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Consider this basic menu:

<ul class="nav navbar-nav">
  <li class="active"><a href="{% url 'home' %}">Home</a></li>
  <li><a href="{% url 'about' %}">About</a></li>

I'm trying to give the current page's link an active class, and I want to do this dynamically based on current url and the view's url. So that when a user visits the about page, that page now has the active class and the homepage does not.

I'd like to logic to work like this inside of the <li></li> tags:

{% if request.get_full_path = "{% url 'home' %}" %}class="active"{% endif %}
{% if request.get_full_path = "{% url 'about' %}" %}class="active"{% endif %}

but clearly I cant have two {% ... %} nested inside of each other.

Any ideas on how to get around nesting the two?

share|improve this question
doesn't simply request.get_full_path = url 'home' work ? – njzk2 Feb 26 '14 at 16:27
@njzk2 it gives an Unused ''home'' at end of if expression error. To bad though that would be nice and neat. – agconti Feb 26 '14 at 16:29
1 should help. – alecxe Feb 26 '14 at 16:31
@alecxe solved it! thanks. – agconti Feb 26 '14 at 16:47
up vote 22 down vote accepted

I usually use template inheritance in my navigation, in a similar way to the answer alecxe linked to. However, it is possible to compare the use the current URL in an if tag, as you are trying to do.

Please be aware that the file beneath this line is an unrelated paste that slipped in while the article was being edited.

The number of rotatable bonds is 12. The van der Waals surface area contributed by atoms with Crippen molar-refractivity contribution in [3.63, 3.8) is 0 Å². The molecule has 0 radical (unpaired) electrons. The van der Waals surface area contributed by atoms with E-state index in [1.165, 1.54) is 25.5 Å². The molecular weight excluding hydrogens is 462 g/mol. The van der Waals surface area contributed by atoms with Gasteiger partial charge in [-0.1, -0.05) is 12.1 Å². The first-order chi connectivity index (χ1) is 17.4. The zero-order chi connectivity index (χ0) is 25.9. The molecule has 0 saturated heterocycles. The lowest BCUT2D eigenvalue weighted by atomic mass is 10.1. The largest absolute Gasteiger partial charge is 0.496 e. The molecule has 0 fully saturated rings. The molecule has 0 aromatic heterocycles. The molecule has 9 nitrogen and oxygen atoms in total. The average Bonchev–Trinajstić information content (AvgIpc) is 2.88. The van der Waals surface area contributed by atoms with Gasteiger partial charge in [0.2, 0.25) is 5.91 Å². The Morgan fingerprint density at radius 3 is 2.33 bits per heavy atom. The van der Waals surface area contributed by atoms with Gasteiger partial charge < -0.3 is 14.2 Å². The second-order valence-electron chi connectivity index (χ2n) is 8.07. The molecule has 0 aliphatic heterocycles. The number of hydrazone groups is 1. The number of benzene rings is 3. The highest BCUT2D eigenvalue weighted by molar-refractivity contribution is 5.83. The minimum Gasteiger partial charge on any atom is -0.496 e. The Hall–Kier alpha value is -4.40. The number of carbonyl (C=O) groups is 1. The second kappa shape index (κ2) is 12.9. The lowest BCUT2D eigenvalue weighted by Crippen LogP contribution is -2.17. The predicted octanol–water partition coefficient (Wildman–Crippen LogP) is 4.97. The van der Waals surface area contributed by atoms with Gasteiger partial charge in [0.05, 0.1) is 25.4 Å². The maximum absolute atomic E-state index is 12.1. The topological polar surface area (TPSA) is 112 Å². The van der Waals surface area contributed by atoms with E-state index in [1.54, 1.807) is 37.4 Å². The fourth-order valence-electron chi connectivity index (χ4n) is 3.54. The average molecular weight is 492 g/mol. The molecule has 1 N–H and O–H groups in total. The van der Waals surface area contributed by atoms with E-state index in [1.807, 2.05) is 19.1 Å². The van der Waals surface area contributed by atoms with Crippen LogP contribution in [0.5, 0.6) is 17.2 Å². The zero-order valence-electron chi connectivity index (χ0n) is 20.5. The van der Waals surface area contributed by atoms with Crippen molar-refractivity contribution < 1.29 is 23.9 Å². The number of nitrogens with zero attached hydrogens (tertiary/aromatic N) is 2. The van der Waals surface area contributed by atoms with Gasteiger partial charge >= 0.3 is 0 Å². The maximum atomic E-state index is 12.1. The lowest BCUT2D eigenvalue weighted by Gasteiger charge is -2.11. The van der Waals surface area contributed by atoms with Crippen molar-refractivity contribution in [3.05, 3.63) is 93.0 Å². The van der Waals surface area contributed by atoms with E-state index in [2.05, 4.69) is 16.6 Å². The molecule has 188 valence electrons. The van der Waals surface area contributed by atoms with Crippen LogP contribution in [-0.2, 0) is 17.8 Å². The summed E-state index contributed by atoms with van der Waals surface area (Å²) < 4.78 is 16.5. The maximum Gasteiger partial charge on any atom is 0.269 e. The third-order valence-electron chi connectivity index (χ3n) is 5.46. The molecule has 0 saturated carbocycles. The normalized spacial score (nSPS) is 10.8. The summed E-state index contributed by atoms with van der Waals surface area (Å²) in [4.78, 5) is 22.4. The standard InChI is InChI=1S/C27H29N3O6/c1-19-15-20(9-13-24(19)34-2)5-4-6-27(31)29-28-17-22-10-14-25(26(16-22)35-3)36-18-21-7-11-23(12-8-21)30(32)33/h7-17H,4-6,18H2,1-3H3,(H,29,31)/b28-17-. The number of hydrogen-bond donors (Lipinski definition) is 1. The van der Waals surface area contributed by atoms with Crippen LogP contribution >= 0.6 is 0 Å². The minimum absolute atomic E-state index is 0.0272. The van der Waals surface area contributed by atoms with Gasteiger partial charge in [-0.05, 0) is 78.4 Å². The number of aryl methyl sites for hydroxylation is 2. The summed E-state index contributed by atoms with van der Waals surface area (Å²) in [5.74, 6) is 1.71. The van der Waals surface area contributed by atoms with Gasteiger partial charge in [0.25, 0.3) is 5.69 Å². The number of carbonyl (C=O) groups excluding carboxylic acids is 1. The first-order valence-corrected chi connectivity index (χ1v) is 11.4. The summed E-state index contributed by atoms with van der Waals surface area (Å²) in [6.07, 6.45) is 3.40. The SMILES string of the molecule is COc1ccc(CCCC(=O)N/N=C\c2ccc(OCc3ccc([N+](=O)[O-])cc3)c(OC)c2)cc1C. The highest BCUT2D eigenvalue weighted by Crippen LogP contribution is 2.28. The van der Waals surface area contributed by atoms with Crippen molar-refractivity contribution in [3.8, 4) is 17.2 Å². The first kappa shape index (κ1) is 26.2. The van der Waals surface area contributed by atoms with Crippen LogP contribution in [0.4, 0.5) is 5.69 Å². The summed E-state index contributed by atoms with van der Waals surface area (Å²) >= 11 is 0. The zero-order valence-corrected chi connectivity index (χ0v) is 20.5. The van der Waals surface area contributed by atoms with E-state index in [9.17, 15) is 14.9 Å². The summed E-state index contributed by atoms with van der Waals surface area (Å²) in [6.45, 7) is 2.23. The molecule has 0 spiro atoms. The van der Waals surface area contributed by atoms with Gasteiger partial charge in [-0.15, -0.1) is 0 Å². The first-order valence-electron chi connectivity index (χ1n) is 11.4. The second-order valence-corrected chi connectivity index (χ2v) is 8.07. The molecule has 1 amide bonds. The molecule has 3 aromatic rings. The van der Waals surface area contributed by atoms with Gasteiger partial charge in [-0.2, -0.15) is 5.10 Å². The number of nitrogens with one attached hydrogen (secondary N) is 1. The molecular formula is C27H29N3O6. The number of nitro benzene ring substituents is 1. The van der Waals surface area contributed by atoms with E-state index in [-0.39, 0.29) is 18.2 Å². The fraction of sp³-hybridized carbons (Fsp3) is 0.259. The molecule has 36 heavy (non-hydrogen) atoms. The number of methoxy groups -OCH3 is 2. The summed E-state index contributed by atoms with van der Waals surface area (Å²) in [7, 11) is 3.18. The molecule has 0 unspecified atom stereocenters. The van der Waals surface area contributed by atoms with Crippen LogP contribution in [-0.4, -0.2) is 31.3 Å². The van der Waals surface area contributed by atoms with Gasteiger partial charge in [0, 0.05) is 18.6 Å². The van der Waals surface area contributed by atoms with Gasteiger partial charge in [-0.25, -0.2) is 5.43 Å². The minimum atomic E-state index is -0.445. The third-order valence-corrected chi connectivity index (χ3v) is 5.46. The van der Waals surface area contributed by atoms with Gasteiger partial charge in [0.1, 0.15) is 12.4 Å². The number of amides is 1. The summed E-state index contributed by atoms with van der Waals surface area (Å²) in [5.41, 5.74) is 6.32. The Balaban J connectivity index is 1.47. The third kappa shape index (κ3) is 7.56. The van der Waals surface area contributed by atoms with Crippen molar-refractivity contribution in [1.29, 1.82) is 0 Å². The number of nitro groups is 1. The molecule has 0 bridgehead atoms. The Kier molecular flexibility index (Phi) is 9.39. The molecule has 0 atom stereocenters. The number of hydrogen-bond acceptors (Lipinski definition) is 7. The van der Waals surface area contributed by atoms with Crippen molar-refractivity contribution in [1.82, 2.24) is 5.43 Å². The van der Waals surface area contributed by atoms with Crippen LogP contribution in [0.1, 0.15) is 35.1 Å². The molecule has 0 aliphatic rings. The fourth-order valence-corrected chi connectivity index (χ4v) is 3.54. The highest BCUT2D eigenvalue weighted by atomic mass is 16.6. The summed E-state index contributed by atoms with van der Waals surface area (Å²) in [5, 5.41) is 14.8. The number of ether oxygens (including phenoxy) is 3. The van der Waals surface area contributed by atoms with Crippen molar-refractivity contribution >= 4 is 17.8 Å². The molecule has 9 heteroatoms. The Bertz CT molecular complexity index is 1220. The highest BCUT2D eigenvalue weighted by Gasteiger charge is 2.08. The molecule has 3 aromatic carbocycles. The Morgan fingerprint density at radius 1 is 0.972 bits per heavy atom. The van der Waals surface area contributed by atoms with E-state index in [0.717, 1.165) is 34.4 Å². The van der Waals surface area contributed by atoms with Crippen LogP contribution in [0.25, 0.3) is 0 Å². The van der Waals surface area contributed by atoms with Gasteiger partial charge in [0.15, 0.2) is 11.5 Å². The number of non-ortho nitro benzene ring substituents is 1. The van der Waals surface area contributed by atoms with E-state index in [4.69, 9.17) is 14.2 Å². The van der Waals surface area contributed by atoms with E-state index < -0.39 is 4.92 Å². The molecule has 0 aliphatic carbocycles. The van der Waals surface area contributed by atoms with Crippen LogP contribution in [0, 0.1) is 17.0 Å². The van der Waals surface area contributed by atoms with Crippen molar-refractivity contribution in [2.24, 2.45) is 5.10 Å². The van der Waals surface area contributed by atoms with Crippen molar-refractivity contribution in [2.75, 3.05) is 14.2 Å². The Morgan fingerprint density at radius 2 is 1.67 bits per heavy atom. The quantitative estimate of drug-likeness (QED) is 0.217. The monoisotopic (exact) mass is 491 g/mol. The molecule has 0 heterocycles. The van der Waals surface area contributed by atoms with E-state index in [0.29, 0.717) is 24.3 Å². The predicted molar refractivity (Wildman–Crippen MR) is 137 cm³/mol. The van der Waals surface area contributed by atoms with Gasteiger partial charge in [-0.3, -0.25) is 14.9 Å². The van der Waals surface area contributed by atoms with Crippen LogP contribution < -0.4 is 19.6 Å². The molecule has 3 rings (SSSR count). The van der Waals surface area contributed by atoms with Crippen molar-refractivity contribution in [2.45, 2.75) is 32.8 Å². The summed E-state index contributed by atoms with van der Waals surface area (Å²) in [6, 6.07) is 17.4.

The url tag allows you to save the result to a variable. You can then use that variable in your if tag.

{% url 'home' as home_url %}
{% if request.get_full_path == home_url %}class="active"{% endif %}
share|improve this answer
this solution is more dry. thanks! – agconti Feb 26 '14 at 16:56
The additional advantage of this approach is that you need the home_url anyway when you're creating a link to it, so actually the only extra thing is the if on the request.get_full_path. Btw, for this, you'll need to add request to your template context variables, which you can put as a default context variable of course. – rednaw Mar 11 '15 at 22:00

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